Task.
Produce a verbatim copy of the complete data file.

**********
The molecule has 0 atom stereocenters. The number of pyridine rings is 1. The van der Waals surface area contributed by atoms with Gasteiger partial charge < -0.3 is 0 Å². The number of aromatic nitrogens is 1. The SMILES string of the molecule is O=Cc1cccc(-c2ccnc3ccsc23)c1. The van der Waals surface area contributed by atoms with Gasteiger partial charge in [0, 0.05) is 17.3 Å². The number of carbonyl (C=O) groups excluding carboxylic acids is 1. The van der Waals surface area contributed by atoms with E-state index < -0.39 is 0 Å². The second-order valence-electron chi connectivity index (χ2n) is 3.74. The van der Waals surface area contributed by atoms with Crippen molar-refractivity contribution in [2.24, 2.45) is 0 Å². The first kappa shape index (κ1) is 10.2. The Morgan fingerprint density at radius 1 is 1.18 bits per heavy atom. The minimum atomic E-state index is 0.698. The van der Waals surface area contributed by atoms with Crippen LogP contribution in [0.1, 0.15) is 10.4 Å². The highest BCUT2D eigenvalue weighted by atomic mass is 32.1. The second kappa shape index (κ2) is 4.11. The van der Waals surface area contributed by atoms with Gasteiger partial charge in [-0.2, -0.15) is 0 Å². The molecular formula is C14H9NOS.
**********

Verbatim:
The molecule has 0 atom stereocenters. The number of pyridine rings is 1. The van der Waals surface area contributed by atoms with Gasteiger partial charge < -0.3 is 0 Å². The number of aromatic nitrogens is 1. The SMILES string of the molecule is O=Cc1cccc(-c2ccnc3ccsc23)c1. The van der Waals surface area contributed by atoms with Gasteiger partial charge in [0, 0.05) is 17.3 Å². The number of carbonyl (C=O) groups excluding carboxylic acids is 1. The van der Waals surface area contributed by atoms with E-state index < -0.39 is 0 Å². The second-order valence-electron chi connectivity index (χ2n) is 3.74. The van der Waals surface area contributed by atoms with Crippen molar-refractivity contribution in [2.24, 2.45) is 0 Å². The first kappa shape index (κ1) is 10.2. The Morgan fingerprint density at radius 1 is 1.18 bits per heavy atom. The minimum atomic E-state index is 0.698. The van der Waals surface area contributed by atoms with Crippen LogP contribution in [0.1, 0.15) is 10.4 Å². The highest BCUT2D eigenvalue weighted by atomic mass is 32.1. The second kappa shape index (κ2) is 4.11. The van der Waals surface area contributed by atoms with Gasteiger partial charge in [-0.2, -0.15) is 0 Å². The molecular formula is C14H9NOS.